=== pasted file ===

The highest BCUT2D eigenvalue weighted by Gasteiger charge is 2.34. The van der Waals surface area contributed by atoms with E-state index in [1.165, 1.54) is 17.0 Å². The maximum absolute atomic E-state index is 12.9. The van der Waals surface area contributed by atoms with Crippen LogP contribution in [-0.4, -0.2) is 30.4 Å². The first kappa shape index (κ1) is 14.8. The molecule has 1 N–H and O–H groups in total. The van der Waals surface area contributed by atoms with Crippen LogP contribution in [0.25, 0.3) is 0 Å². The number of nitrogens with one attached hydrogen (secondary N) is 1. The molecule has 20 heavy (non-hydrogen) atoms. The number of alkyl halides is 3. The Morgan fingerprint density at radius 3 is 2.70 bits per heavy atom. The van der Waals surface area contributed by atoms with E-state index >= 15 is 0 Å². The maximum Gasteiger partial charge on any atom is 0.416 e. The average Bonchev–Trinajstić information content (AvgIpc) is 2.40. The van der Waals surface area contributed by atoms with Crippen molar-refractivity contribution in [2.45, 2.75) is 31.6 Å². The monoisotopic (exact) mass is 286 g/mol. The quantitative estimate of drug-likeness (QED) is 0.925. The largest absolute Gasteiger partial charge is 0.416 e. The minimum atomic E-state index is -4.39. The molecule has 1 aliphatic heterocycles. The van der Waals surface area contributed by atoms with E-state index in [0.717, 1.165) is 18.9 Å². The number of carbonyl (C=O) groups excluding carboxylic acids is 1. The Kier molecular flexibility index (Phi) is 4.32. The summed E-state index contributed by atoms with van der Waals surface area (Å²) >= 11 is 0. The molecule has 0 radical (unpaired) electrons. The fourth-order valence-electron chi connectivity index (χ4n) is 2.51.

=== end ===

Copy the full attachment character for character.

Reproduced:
The highest BCUT2D eigenvalue weighted by Gasteiger charge is 2.34. The van der Waals surface area contributed by atoms with E-state index in [1.165, 1.54) is 17.0 Å². The maximum absolute atomic E-state index is 12.9. The van der Waals surface area contributed by atoms with Crippen LogP contribution in [-0.4, -0.2) is 30.4 Å². The first kappa shape index (κ1) is 14.8. The molecule has 1 N–H and O–H groups in total. The van der Waals surface area contributed by atoms with Crippen LogP contribution in [0.25, 0.3) is 0 Å². The number of nitrogens with one attached hydrogen (secondary N) is 1. The molecule has 20 heavy (non-hydrogen) atoms. The number of alkyl halides is 3. The Morgan fingerprint density at radius 3 is 2.70 bits per heavy atom. The van der Waals surface area contributed by atoms with E-state index >= 15 is 0 Å². The maximum Gasteiger partial charge on any atom is 0.416 e. The average Bonchev–Trinajstić information content (AvgIpc) is 2.40. The van der Waals surface area contributed by atoms with Crippen molar-refractivity contribution in [2.45, 2.75) is 31.6 Å². The monoisotopic (exact) mass is 286 g/mol. The quantitative estimate of drug-likeness (QED) is 0.925. The largest absolute Gasteiger partial charge is 0.416 e. The minimum atomic E-state index is -4.39. The molecule has 1 aliphatic heterocycles. The van der Waals surface area contributed by atoms with E-state index in [0.717, 1.165) is 18.9 Å². The number of carbonyl (C=O) groups excluding carboxylic acids is 1. The Kier molecular flexibility index (Phi) is 4.32. The summed E-state index contributed by atoms with van der Waals surface area (Å²) >= 11 is 0. The molecule has 0 radical (unpaired) electrons. The fourth-order valence-electron chi connectivity index (χ4n) is 2.51.